Monday, December 23, 2013

Trimet accident statistics prove HOS change was correct

TriMet driver fatigue: New work rules spurred by Oregonian investigation end marathon shifts behind the wheel


Anonymous said...

NOW get rid of the brutal spilits and watch it drop even more!!!!

MAX Redline said...

Can't get rid of the brutal splits - TriMet is "budget-battered". It said so right there in the article.

always roaming said...

My apologies for not knowing exactly how TriMet utilizes part-timers but couldn't more extensive use of part time operators lessen the need for forced full-time split shifts?

At the transit agency from which I retired, we often commented that a part-time bus driver working 2.5 hours makes as much or more than a minimum wage earner working 8-hours.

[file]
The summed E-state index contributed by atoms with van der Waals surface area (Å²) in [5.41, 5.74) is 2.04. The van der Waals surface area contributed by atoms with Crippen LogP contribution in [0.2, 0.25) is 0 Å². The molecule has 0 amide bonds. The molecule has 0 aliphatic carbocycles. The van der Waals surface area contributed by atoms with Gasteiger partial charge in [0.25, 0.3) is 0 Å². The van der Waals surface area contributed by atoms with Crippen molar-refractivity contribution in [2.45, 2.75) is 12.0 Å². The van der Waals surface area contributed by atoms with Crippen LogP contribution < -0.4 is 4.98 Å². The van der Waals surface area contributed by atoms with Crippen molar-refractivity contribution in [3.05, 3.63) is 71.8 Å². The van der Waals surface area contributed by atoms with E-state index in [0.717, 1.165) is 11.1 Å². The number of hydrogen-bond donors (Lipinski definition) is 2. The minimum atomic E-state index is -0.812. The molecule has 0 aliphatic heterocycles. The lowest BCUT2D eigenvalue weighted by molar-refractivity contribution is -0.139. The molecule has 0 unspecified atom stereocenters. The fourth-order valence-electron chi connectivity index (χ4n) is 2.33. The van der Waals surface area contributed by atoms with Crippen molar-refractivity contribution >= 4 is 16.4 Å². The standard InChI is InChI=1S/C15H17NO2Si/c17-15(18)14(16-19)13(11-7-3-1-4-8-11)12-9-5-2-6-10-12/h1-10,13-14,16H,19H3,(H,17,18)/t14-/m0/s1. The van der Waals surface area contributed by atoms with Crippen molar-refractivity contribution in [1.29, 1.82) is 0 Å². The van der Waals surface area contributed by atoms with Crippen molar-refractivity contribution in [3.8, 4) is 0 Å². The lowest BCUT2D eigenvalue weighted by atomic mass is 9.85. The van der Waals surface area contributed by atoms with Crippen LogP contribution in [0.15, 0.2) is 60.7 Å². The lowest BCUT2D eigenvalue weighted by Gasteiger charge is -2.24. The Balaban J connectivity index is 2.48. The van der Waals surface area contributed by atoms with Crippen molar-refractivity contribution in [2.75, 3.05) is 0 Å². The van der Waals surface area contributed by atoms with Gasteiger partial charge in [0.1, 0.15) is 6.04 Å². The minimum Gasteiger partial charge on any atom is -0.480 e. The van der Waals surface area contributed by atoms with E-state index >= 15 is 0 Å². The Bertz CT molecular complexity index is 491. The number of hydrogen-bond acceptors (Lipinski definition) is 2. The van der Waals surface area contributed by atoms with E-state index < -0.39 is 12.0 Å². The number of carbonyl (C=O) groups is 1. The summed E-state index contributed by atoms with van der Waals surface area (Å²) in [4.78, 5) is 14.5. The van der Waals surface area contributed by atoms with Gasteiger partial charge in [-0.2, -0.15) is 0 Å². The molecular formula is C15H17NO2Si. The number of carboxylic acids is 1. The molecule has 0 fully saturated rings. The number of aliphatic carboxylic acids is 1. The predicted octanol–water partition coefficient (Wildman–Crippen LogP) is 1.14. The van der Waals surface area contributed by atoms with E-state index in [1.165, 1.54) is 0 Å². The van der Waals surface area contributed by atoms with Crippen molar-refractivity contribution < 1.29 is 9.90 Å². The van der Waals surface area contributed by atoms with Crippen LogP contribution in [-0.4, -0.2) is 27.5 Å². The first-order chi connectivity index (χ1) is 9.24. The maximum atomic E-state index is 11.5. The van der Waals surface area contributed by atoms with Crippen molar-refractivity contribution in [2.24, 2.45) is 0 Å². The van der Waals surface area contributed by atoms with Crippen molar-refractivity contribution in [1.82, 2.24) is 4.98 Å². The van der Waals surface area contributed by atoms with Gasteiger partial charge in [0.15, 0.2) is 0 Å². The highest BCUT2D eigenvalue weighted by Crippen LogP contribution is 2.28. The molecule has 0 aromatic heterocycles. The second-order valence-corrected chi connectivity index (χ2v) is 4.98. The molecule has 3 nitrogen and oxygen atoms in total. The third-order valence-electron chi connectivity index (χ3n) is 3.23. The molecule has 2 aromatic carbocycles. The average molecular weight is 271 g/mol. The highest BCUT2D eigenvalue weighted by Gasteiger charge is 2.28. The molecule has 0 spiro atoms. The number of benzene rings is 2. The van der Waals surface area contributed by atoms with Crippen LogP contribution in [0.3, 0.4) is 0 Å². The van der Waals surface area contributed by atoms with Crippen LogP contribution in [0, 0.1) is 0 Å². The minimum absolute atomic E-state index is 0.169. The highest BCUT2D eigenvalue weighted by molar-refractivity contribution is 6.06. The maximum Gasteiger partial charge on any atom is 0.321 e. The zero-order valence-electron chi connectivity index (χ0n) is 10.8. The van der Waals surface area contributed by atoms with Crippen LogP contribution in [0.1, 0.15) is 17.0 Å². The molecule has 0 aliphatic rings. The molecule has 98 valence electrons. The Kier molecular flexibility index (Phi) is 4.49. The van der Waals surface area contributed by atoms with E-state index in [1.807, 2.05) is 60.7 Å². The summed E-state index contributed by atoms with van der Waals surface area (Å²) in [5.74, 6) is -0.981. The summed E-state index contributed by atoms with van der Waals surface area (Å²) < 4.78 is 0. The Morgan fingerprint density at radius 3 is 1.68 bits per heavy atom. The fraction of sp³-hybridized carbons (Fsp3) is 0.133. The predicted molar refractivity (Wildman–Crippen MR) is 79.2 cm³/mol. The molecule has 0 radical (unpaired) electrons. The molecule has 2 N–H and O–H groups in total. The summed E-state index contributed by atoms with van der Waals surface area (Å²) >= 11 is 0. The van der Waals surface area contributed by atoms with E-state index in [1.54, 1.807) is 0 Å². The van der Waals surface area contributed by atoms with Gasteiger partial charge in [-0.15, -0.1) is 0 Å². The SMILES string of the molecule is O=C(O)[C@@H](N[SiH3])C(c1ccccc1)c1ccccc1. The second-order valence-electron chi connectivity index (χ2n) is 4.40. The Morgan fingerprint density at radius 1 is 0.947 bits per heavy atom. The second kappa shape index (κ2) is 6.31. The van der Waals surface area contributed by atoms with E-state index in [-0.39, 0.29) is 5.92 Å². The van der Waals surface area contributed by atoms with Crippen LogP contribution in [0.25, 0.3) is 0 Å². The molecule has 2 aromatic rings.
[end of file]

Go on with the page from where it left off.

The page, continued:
Part time AM trips and PM trips make excellent jobs for homemakers, older college students, younger retirees, or shift-workers wanting to supplement their earnings by working a 2.5 hour (or so) transit run before or after their full-time job somewhere else.

@nonpartisantoo said...

Let's see if they end up dislocating their shoulders patting themselves on the back. (Those injuries, of course, WILL be covered by their health insurance.)

Unknown said...

HOS guarantees that the op will get only 4-5 hours of sleep from 9 hours off, is that, then if they are forced into an evening shift as opposed to their normal days, then you have someone on the road that "is" normally sleep during that time driving; is that Now if the op had 12 hours off that number would be between 7-8 hours of sleep is that safe....yes. If the schedules were done in "real-time" you would have no need for an HOS policy, this was clearly not thought out properly with the safety of the general public in mind, it was done in order to stop 5-6 choice ops who wanted to make more money at the expense of real safety in general.